So how did the brutal lathicharge in the hostels of the NIT campus take place? Who ordered it?
There are several possibilities.
One, the new Chief Minister, Mehbooba Mufti may have ordered it. She is also the state’s home minister. If that were true, it would have marked her as a foolhardy leader who did not have the political sense to see where it would lead. But, according to generally well-informed friends, she did not order it.
Two, it is possible that someone near the top of the police hierarchy ordered it. That would point to the possibility that the force as an institution does not want the new coalition to remain stable. It is certainly true that the police has generally been much happier with governments run by the National Conference than with the PDP.
Mufti Mohammed Sayeed of the PDP had reined in the Special Operations Groups of the Jammu and Kashmir Police when he was chief minister between 2002 and 2005. Senior officers of the police and other forces were unhappy with him at that stage; the power, influence, unaccountable funds, budgetary support, medals and quick promotions of counterinsurgency had been alluring for many of them.
A third possibility is that those who are on the back foot within the PDP after the foiled palace coup against Mehbooba Mufti over the past few weeks may have played a role. That seems far-fetched, though, for it raises a question over how those who tried but failed to get power could influence the police to this extent.
The fourth possibility is that police officers at the local level went overboard while trying to control a potentially explosive situation. This fourth possibility seems to be the most likely scenario. The police have claimed that they were trying to stop non-Kashmiri students from coming out on the roads holding aloft the Indian tricolour, shouting slogans that might have provoked a reaction.
If so, the police officers and men on the spot did right to stop the students from taking to the streets, but went overboard while doing so. Instead of simply holding firm at the gate to stop a procession from emerging onto the roads, they beat the students and chased them all the way to their hostel, and then down the corridors and in their rooms. These excesses are evident on video recordings.
That the policemen were wearing helmets indicates that they came prepared for a riotous altercation. They were apparently prepared to face brickbats and were determined to teach the students a lesson, to force them to stop their agitations. The agitations had begun after an unruly face-off with some Kashmiri students following India’s cricketing defeat by the West Indies last Saturday.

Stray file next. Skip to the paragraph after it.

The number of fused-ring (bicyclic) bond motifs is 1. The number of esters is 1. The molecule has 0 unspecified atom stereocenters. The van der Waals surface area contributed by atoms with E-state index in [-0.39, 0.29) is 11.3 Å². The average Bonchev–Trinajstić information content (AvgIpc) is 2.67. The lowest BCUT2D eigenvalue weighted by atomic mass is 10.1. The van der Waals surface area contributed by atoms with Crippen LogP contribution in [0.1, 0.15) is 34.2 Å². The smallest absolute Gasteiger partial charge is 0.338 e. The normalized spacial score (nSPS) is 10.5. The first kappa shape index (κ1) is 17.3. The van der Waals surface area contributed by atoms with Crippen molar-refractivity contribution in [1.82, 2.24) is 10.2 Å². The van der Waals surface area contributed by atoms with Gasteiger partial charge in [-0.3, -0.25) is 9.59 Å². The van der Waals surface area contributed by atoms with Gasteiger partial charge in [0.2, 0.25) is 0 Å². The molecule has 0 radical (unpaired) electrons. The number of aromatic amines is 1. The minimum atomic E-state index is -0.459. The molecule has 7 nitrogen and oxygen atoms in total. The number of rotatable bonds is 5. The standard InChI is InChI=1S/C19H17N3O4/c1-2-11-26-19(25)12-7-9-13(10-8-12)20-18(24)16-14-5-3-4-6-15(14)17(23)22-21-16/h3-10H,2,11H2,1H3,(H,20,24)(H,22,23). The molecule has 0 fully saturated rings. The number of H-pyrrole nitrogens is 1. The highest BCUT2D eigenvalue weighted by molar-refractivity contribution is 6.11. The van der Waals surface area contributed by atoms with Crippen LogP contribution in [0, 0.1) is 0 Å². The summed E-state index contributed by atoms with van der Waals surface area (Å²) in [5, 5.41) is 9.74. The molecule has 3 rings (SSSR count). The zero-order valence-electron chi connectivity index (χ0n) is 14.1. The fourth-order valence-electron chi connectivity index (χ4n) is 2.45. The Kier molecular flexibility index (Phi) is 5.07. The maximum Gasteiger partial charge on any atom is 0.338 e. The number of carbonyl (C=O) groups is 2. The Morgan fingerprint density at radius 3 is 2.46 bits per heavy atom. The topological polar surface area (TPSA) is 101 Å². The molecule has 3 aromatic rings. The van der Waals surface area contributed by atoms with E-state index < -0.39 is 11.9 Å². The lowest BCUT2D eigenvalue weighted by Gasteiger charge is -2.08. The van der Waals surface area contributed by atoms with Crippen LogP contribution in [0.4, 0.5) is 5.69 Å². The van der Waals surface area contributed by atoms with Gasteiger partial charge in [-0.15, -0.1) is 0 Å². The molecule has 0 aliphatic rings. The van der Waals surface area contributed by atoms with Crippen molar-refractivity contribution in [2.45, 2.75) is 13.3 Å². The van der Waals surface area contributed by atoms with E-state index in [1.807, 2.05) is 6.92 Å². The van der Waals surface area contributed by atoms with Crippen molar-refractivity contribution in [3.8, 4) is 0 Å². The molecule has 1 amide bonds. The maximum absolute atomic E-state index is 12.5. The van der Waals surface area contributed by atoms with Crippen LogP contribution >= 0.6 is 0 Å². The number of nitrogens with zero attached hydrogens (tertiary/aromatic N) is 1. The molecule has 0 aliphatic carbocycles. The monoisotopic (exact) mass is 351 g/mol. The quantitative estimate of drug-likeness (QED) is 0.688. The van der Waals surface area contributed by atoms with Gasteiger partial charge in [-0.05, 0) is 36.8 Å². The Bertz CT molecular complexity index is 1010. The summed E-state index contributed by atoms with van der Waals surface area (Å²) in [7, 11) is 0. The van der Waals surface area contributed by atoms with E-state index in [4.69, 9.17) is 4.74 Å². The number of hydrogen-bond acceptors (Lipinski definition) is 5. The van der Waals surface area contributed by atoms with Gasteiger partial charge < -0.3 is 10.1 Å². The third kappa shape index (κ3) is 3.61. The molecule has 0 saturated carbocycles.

During Tuesday’s police action, some of the students suffered terrible injuries, and required surgery. Many Kashmiris have argued that they commonly suffer such things, and worse. This is true, but it is no defence or excuse. Rather, it is an argument to stop such atrocities against all students, and others, whatever their origins.
In trying to repress the NIT agitations with such vigour, the police displayed an appalling lack of political savvy, with no sense of the likely results on public opinion both across India, in Jammu, and within Kashmir. The alternative is much more disturbing: a cynical willingness to stir a dangerous hornet’s nest of political reactions in order to destabilize the new coalition.
Since that alternative is appalling to accept as likely, we must presume that it was indeed a lack of political savvy. Particularly in a police force in a perennially explosive and internationally high-profile place like Kashmir, this sort of political naivety is unacceptable.
It was obvious from the moment that information about the barbarous police attack started filtering out of the sealed-off campus on Tuesday evening that it would have a terribly damaging impact on the new and delicately poised coalition that had taken office in Jammu only the previous day.
Thankfully, leaders of both major coalition parties have shown maturity. Yet, the fracas has taken a toll on both, since there have been strong reactions from hard-line activists on both sides. And, amid reactions in Jammu and elsewhere, the issue continues to spiral.
The police action at NIT was almost as flawed as the extremely ill-advised cordon-and-search operation (the first in Jammu and Kashmir) which took place at Srinagar’s Chota Bazar area on 18 January 1990. That set the stage for some very damaging events over the next couple of days – in terms of brutal excesses, mass alienation, anti-Pandit animosity, and the exodus of Pandits from the Valley.
Chief Minister Farooq Abdullah had resigned the previous evening, Governor KV Krishna Rao had been replaced, and the new governor, Jagmohan, had not yet taken over in Kashmir. The Director-General of Police and the IG of the CRPF, the force which conducted the Chota Bazar operation, were both at Jammu for the investiture of the new governor.
It is imperative that the Jammu and Kashmir Police, and those in the state government and the Home Ministry who manage the forces maintain a responsive institutional memory of what went wrong over the past three decades, of things that set the stage for militancy and for a communal divide in the state and beyond. The last thing we need at this stage, when a most dangerous militancy is on the rise, is to repeat the mistakes of history.